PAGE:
Gerald McBoing Boing – Dr. Seuss’s Autistic Character.

Recently while reading the Classic Children’s Comics collection (reviewed elsewhere on this site) I read the Gerald McBoing Boing comic adaptation for the first time. I’ve heard the name before. I have no recollection of watching the cartoon (1950), but at some point I must have. This cartoon was ranked number 9 on the 50 Greatest Cartoons list which was a special on Cartoon Network and a coffee table book. The book is in the room with me, and I’m sure I watched that special. However both were released in 1994 and my life has changed dramatically since then. Changed so much that I would have never realized certain nuances for this cartoon.

Gerald is a young boy of two who should start talking any day now. He opens his mouth, his parents eagerly await, and a “boing” comes out. As the months go on this only gets worse. Boing, beeps, and booms. His parents call a doctor, who says Gerald is a hopeless case. Gerald grows to be school age, and is sent home the first day. While he may not be able to speak the words, that doesn’t mean he can’t understand words. Gerald is well aware of what people, including his parents, are saying about him. He sneaks out of the house and is about to jump onto the first passing train to get far away. Just in the last moment he is called back. A strange man has been looking for him, looking for him for weeks! This man runs the local radio station and is in need of someone with Gerald’s unique talents. Gerald becomes the star of the radio shows, a one boy sound effects department. Everyone loves him. His parents are happy. He has fame, he has money, and the story ends with Gerald receiving love and attention.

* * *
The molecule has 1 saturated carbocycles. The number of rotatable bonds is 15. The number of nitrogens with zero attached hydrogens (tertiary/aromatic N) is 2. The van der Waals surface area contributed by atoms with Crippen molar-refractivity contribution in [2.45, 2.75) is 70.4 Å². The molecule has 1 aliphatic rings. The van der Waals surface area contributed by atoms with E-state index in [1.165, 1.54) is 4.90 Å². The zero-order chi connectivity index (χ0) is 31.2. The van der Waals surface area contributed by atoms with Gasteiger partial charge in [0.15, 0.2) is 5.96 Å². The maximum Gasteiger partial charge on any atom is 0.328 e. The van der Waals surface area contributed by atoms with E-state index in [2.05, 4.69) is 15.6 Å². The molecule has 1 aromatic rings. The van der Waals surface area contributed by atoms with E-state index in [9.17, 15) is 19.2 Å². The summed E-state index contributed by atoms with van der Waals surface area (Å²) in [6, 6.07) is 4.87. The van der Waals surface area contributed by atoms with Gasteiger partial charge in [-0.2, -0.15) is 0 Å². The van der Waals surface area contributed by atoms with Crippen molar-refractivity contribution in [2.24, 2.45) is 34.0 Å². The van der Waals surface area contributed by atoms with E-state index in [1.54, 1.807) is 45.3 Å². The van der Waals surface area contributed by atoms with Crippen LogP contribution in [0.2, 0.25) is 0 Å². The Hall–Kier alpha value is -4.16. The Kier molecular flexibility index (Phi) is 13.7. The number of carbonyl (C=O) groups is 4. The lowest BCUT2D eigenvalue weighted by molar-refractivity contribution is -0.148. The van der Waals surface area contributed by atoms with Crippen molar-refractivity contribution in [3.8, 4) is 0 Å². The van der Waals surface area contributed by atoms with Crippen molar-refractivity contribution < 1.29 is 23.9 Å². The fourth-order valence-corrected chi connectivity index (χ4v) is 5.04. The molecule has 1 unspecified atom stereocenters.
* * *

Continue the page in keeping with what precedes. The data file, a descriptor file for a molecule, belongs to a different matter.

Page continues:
There’s not a doubt in my mind Gerald is on the autism spectrum.

When he reaches the age most children begin to talk he instead speaks in his own unique way. He can get his point across, and he can understand others. He just cant do what’s “normal”. His parents, instead of trying to understand his language, seek a doctor to give him some pills. When that fails, they ship him off to school. Here, you deal with him! The school falls short and everyone throws in the towel. Never once talking to Gerald. Never trying to see things his way. No therapy. No one even gave him a pencil. Maybe he can write in English, even though he can’t speak it. Gerald runs away rather than hear his parents complain about what a burden he is for one more night. He is pulled back, rescued, at the last moment. Only then is he given a job, and his parents love, when the adults realize they can exploit his talents. That which was a problem a short time ago is now beloved once it becomes profitable.

Sure, there’s a less cynical viewpoint to be had here, and probably even more so in 1950. Yet I see someone like a Temple Gradin, and other examples, who were pushed down and told to be quiet yet lauded later when someone actually took the time to listen. Kids and adults who were “different” in the past, we now look back and see signs of them on the spectrum. Sheldon from Big Bang Theory, Forrest Gump, Boo Radley, and the list goes on and on the more it is thought about and discussed. At best quirky, at worst bullied and mocked. Yet they all have gifts to share with the world if we would only listen.

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